Finding Places for Donation

So you’ve finally gathered together things you don’t want anymore. They’re too good to throw away and now you have to figure out where to donate them. There are more places than you might think that would love to have your hand-me-downs.
        Donation centers: Whether it’s resale shops or non-profit organizations, there are places around looking for your donations. Try All you have to do is put in your zip code, and they’ll list places around you that will take your donations.

        Ask neighbors: They may know of places around you or people that are in need and could really use some of the things you no longer want. Neighbors are always a good source of information (along with that cup of sugar).

        Schools: Craft supplies are cherished in schools so if you have a smorgasbord of different things, they would love to have them. With less and less funding available at many schools, Anything extra you may have, even if it’s not in the greatest condition, is greatly appreciated.

        Library: This is where you can bring books and magazines. Don’t waste your own shelf space if you aren’t going to read those books anymore. Let someone else enjoy them.

Testing Your Memory

No matter how organized you may be, if you forget where something is, it negates your whole system. Be active and attentive to what you are doing and where you are putting something. If you’ve just created a new system, it will take some time to get used to new habits. But, if you keep at it, eventually you won’t need to think about it at all.
Adding labels on containers or folders will prevent lost time by going through everything. There are also ways to keep track of your home inventories. There is a free app called SCANPET for home inventories that can even scan barcodes. Of course, other systems exist, too. You can keep track of what you own and prevent overspending.

A key to staying organized and ahead of the game is to let other people know what your system is. They should know where documents are in case of emergencies.  

Trading Summer for Fall

It’s getting to be that time of year when your wardrobe should start reflecting the change in weather. Switch out your shorts for your sweaters. This is normally only done if you don’t have enough room and space to store your seasonal clothes with your year round clothes. There are different ways to pack away your clothes:

  • Extra drawers If you have space in drawers that don’t have to be used for storing other things, pack away your seasonal clothes in them. They will still be easily accessible, and won’t be a hassle to trade out.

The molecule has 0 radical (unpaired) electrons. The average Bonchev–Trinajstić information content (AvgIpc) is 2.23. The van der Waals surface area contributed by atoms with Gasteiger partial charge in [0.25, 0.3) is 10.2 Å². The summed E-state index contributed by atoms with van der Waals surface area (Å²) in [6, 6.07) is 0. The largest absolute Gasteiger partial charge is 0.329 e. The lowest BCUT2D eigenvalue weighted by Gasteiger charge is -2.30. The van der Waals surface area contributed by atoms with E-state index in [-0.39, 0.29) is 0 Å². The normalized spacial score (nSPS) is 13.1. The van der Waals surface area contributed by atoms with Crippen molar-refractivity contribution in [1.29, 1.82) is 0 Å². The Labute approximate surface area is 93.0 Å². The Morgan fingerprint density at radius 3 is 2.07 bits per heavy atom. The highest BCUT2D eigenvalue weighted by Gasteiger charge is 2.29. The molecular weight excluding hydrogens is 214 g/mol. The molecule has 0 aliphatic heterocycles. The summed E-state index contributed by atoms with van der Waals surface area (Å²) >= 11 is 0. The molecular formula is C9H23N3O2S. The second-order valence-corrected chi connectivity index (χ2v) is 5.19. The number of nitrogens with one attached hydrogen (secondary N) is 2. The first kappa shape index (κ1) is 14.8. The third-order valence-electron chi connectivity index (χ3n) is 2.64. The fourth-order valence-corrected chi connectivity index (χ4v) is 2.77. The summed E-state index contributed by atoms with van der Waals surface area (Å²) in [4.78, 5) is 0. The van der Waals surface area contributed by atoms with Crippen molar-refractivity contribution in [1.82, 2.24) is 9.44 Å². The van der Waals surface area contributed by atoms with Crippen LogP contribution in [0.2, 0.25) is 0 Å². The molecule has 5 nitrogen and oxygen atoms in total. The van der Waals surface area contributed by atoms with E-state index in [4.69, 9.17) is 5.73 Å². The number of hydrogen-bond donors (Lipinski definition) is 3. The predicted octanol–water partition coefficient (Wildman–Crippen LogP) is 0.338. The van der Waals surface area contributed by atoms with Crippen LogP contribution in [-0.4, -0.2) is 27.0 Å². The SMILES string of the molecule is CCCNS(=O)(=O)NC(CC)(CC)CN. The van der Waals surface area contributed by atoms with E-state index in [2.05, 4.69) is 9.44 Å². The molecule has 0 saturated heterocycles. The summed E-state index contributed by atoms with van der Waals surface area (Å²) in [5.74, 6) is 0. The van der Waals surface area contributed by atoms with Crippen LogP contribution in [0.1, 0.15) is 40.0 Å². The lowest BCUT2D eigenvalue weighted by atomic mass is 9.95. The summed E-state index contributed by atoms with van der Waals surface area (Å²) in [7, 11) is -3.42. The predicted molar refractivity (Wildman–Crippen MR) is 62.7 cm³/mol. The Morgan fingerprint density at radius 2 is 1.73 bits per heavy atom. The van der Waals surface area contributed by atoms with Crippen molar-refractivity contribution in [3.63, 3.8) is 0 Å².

• Back section of closet space Hanging up your clothes and moving them to the back of your closet is another option. When there comes another seasonal change, all your have to do is slide them to the front again.
  • Garbage bags Perhaps you don’t have enough storage room in your closet or drawers. Neatly fold your summer clothes and put them in a garbage bag. Then you can stash it in the back of the closet or even in the attic to get them out of the way. Once you bring them back out though, be prepared to do some steaming to get rid of any wrinkles.

4 Tips to Starting the School Year Right

Summer is over, and the school year is here. Practice with and teach organizing to your kids by starting a routine. Kids mimic the environment they’re in, so if it’s chaotic then they feel crazy. Create order and stability with these easy tips.

1.     Plan lunches. You can either do this the night before, or plan out the whole week on Sunday night. Depending on if it’s grab-and-go types of food or if that sandwich will be soggy by Tuesday, this will be what fits your schedule and lifestyle best.

2.     Plan outfits. Make it a habit to check the weather the night before. Dress them accordingly, and teach them what is appropriate in certain kinds of weather. Especially with the moody Chicago weather, it is better to have an extra layer you don’t need, than need it and not have it.

3.     Pack their backpack the night before. You might have seen a trend so far here! Many things can be done the night before. Their backpack is no exception. Have everything tidied up so they aren’t rushing in the morning and slowing you down for work!

4.     A designated place for schoolwork at home. Rid yourself of that dreaded feeling when you realize there was paperwork you needed to sign or a project your kid waited to do last minute. Having a place where your child can put all their schoolwork will teach them organization and time management. Plus, you can see their progress and prevent a habit of procrastination.